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Perhaps the most compelling image of hope in the battle against future pandemics is something you used to see everywhere — copper fixtures in kitchens and bathrooms, copper water lines, copper in buildings, and copper power networks.
Copper can drastically decrease the spread of infections. When influenzas, bacteria such as E.coli, or even coronaviruses land on most hard surfaces, they can live for up to four or five days. But, when they land on copper and copper alloys such as brass or copper nickel, they begin to die within minutes and are undetectable within hours. Copper degrades viruses.
We would be in much better shape now if the antimicrobial properties of copper and copper alloys had been more widely recognized years ago and not pushed out of many applications by a wave of new materials: stainless steel, tempered glass, aluminum, and plastics. Brass doorknobs in hospitals and public spaces went out of style a long time ago.
So, why not bring them back? While it’s too late to stop COVID-19, it’s not too early to think about the next pandemic. Greater use of copper and copper alloys in a wide variety of applications (hospital beds, guest-chair armrests, and even IV stands) would significantly reduce infections from viruses and save lives.
A 2015 study compared infection rates at three hospitals and found that when copper alloys were used at the hospitals, infection rates were reduced by 58%. Another study in 2016 inside a pediatric intensive care unit showed a similar result.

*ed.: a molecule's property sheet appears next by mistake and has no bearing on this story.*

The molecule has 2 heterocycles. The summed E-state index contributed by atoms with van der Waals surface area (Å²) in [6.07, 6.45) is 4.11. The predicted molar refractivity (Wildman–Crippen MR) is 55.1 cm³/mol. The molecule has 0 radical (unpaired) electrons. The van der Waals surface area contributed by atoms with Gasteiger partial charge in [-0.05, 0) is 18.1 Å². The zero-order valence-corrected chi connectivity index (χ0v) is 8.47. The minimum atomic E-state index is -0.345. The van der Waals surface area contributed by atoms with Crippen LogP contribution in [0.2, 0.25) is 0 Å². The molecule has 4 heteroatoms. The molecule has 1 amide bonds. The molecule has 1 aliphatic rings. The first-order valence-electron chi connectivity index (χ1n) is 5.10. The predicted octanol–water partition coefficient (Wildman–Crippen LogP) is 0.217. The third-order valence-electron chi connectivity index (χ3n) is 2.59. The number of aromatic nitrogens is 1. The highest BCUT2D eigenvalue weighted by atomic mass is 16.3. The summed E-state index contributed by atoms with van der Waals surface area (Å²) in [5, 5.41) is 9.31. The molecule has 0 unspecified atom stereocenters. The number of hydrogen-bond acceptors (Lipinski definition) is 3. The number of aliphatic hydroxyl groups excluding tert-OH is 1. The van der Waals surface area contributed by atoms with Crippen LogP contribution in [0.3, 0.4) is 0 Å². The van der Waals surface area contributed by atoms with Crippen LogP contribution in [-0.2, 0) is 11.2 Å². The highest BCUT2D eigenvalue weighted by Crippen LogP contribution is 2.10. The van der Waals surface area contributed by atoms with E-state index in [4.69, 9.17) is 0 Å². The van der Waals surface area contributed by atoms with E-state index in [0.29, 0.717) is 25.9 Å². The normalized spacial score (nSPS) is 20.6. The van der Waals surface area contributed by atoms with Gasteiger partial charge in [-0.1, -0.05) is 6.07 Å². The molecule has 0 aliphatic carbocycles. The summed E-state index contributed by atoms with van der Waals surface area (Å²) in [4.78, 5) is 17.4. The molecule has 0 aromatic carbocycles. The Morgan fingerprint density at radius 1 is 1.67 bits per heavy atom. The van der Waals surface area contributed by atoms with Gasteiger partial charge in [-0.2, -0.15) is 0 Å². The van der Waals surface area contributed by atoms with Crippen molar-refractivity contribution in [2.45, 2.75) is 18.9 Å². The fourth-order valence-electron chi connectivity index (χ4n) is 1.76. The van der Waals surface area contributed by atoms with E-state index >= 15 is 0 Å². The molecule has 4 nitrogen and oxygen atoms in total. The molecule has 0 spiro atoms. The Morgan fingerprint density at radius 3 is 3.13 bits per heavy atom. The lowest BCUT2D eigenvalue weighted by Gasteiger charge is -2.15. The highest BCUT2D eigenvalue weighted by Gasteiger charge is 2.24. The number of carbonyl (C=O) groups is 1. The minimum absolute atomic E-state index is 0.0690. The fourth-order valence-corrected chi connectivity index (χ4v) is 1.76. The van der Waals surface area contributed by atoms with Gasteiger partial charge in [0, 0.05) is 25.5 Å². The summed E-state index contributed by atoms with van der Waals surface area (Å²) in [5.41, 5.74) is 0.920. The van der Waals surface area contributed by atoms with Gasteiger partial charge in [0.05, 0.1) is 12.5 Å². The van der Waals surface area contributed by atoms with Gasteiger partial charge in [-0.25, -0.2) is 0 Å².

The sticker shock for copper comes right at the start. Copper is more expensive than aluminum or plastic and pricier than steel. But to state that using aluminum, plastic, or stainless steel for hospital fixtures saves money is to state the exact opposite of the truth. Hospitalborne infections are costing our healthcare system as much as $45 billion a year, not to mention killing as many as 90,000 people. The cost of upgrading hospital fixtures is negligible by comparison.
The path forward could begin with hospitals, businesses, and people generally realizing that the scale of the coronavirus challenge is so vast that inappropriate cost-cutting distracts rational discussion about health safety. With the pandemic, the game has changed.
We need to stop fretting about obsessions with cost. Costs are relative rather than absolute, which means they involve trade-offs and risk balancing. We should be open to expanding the use of copper as one potential tool in the effort to safeguard public health. Considered in lives saved, copper has significant advantages over its competitors. Substituting virus-killing copper for other materials would produce obvious improvements in public health. It would be a wise investment that health authorities should start seriously considering to combat future pandemics.
Mark J. Perry (@Mark_J_Perry) is a professor of economics at the Flint campus of the University of Michigan and a scholar at the American Enterprise Institute.
Over 100 Years Experience – Manufacturers of Bronze Bearings, Bushings, and Continuous Cast Bars Since 1913